I know it is only just golf and it is only just one golf shot but thinking about the thought process that lead to the result of the shot may well have given me some clarity as to how I might in the future avoid the procrastination that has dogged me. It is time to start thinking less and “go hard” me thinks!

Intuition: is it just hindsight in disguise?

A brief exchange this morning on twitter people showing their true colours and ones intuition being proven correct has gotten me thinking about intuition and how we use it, or indeed ignore it, in our daily lives.

Wikipedia tells us (and if it good enough for a member of Australia’s parliament it must be good enough for me as a source) that:

Intuition is the ability to acquire knowledge without inference and/or the use of reason. The word intuition comes from Latin verb intueri which is usually translated as to look inside or to contemplate. Intuition is thus often conceived as a kind of inner perception, sometimes regarded as real lucidity or understanding.

Put another way it is one’s metaphorical “gut instinct” about something.

Herein lies the conundrum for me when it comes to the concept of intuition: if it exists and we all have it why do not use it more in our decision making? I will pose this another way: the excellent detective work of Special Agent Gibbs on NCIS which oft revolves around his famous “gut” aside, when was the last time you or anyone you know, as far as you are aware, made a decision the first moment your intuition directed you, or them, in that way?

Conversely, when have you reached a decision and then reflected on that decision and exclaimed that you intuitively knew that decision was the one you had to make months ago but didn’t until another “thing” (be it conduct or data) arose to push you in that direction?

I know from my personal experience that in both my personal and work life the later of these two scenarios is what always plays out. That realisation got me thinking about whether intuition is really just our brains wrapping up hindsight into a different package. Put another way: if we make a decision and then say “well intuitively I knew I would be doing this” is that not just hindsight?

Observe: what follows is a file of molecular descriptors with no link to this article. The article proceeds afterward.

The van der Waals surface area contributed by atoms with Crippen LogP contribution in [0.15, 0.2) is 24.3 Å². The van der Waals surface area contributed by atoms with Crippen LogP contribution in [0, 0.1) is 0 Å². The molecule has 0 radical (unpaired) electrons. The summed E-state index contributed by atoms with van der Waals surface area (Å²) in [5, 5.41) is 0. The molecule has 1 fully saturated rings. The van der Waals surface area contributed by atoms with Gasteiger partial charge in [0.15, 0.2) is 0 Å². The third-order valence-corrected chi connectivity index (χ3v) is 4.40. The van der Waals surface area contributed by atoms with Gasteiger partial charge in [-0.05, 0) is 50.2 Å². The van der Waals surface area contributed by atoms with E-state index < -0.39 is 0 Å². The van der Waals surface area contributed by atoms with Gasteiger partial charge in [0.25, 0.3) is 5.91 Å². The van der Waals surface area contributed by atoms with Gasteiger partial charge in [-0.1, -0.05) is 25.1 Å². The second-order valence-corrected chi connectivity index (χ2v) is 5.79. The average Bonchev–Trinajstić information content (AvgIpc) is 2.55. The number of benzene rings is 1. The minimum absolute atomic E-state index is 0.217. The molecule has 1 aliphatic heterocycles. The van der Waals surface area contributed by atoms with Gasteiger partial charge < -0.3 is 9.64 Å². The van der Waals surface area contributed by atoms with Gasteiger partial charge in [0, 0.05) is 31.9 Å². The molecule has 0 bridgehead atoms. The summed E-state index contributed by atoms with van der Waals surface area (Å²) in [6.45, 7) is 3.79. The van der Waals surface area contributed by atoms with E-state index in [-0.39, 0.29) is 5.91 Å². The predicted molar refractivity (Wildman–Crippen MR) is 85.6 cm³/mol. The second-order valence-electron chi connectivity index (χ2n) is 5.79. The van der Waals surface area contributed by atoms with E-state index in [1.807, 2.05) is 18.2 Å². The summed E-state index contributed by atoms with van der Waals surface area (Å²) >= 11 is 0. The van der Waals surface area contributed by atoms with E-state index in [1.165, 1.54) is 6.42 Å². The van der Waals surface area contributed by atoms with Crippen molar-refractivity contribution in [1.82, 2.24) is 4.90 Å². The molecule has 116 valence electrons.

I readily concede that my brain plays tricks on me more than most so it is entirely possible that what I often think is intuition albeit discovered after the fact is indeed hindsight. However I am not sure that it possible to consider this point in the absolutes I am positing.

Additionally, another tangent that comes to mind here is whether intuition is merely a manifestation of experience. I know, for example, when I am put on a new engagement at work that I will have a pretty clear idea of how the investigation of the affairs of that particular entity is going to go right from the start and what I am going to find. Is that my intuition or the 14 years of experience I have guiding me? Or is it both?

I find this concept fascinating but concede that perhaps I am too wrapped in labels or wanting to be more Special Agent Gibbs than Sherlock Holmes (who famously exclaimed “Data!!! I can not make bricks without clay”).

I do know this to be true though: if I had have trusted what I believe to be intuition in some decisions I delayed making life may be significantly different. Then again: is that just hindsight talking?